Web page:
Several automotive fluids are critical to your vehicle’s longevity and reliability. Some you deal with on a weekly basis, others a few times a year, and still others you might not even know about. For example, the fuel gauge tells you when it’s time to add gasoline, diesel, or ethanol. Since your tire pressure varies depending on the season, and all tires lose air, you should check and adjust your tire pressure at least monthly.
Automakers typically recommend fresh engine oil every 5,000, 8,000, or 15,000 km, depending on the car’s year, make, model, and oil type. Synthetic oil tends to last longer than conventional oil, but all engine oil additives wear out, evaporate, and burn off. The remaining oil also heats up and oxidizes, leaving ash and other deposits.
Normal driving vs. severe driving
No one wants to admit they’re a severe driver, but it’s not all about who’s behind the wheel. It’s also about ideal driving and less-than-ideal driving conditions. Most cars should follow a severe maintenance schedule and have shorter service intervals, because short trips, stop-and-go traffic, and extreme weather shorten the life of a vehicle and its automotive fluids.
The “forgotten” automotive fluids
Thanks to advances in automotive technology, manufacturing methods, and fluid technology, cars last longer than ever. The average Canadian car is nearly 10 years old. If your vehicle is over three years old, consider these automotive fluids to keep the odometer turning.
The brake system is the most critical component of your car. Brake fluid is hygroscopic, absorbing and retaining water and preventing dangerous brake failure, but it eventually becomes saturated. The water also accelerates corrosion within the braking system—and Canadian cars already face corrosion from road salt and traction sand. It is usually recommended that you replace your brake fluid every three years or 50,000 km, or when the brakes are replaced or serviced.
Engine coolant (also called antifreeze) is a blend of water, alcohol, and additives that moderates your engine temperature, lubricates the water pump, maintains seals, and prevents corrosion. As additives evaporate, the engine coolant can become acidic, accelerating corrosion from within the engine, heater core, and radiator. Acidic coolant can even cause electrical problems. Many long-life coolant blends are replaced around 150,000 km, then every 75,000 km.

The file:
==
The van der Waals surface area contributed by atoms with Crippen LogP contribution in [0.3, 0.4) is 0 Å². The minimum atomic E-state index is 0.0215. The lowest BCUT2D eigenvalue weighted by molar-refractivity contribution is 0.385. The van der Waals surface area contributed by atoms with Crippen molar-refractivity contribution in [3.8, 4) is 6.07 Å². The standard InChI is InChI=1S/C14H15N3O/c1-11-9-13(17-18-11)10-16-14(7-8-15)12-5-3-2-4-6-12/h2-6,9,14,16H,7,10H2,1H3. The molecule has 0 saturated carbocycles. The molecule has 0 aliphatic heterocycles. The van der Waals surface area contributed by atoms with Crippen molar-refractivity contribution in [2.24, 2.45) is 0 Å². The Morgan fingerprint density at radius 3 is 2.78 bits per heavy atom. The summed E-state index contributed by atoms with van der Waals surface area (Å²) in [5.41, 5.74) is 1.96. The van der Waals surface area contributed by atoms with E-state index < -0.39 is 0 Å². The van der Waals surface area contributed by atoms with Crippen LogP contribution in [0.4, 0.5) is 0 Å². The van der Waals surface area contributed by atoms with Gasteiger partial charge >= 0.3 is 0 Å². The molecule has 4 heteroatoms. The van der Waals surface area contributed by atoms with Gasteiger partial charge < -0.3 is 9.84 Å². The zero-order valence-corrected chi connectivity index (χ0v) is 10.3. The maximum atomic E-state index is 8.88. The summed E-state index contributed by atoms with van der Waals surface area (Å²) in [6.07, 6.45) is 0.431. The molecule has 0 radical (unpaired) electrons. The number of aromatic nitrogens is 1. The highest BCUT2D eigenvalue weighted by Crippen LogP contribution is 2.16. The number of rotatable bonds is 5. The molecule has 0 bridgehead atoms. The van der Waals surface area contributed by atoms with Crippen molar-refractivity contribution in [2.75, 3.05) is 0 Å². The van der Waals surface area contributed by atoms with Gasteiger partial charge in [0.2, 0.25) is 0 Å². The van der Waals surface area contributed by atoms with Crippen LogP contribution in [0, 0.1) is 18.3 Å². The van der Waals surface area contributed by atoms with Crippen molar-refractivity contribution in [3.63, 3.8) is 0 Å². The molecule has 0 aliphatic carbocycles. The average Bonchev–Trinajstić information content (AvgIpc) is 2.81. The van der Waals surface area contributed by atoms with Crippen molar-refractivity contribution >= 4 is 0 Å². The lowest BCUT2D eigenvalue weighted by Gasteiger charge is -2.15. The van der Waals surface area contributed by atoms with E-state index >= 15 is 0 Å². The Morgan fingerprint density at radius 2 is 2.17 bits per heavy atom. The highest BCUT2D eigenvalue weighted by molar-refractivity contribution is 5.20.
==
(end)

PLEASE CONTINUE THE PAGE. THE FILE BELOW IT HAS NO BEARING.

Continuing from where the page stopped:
In the last decade, automatic transmissions and automatic transmission fluid (ATF) have advanced significantly, and some automakers don’t specify an automatic transmission fluid change interval. In fact, some aren’t even equipped with dipsticks, as they’re ostensibly “filled for the life of the vehicle.” Given the 10‑year or 240,000‑km lifespan of a Canadian car under “normal driving” conditions, an automatic transmission fluid change is a good idea.
Power steering fluid (PSF) is the last forgotten automotive fluid on our list. Your vehicle may not even be equipped with a hydraulic power steering system, as many vehicles now have electric power steering. A fluid change interval may not be specified. If the fluid looks or smells burnt, flush it out with new power steering fluid, usually after three years or 50,000 km.
When it comes to automotive fluid change intervals, consult the owner’s manual for your car’s specific year, make, and model, adjusting for driving conditions. Remember, maintenance is always more convenient and less expensive than repair or replacement.
Check out all the category products available at napacanada.com or trust one of our 600 NAPA AUTOPRO shops for routine maintenance and repairs. For more information on automotive fluid change intervals, chat with an expert at your local NAPA Auto Parts store.
By Benjamin Jerew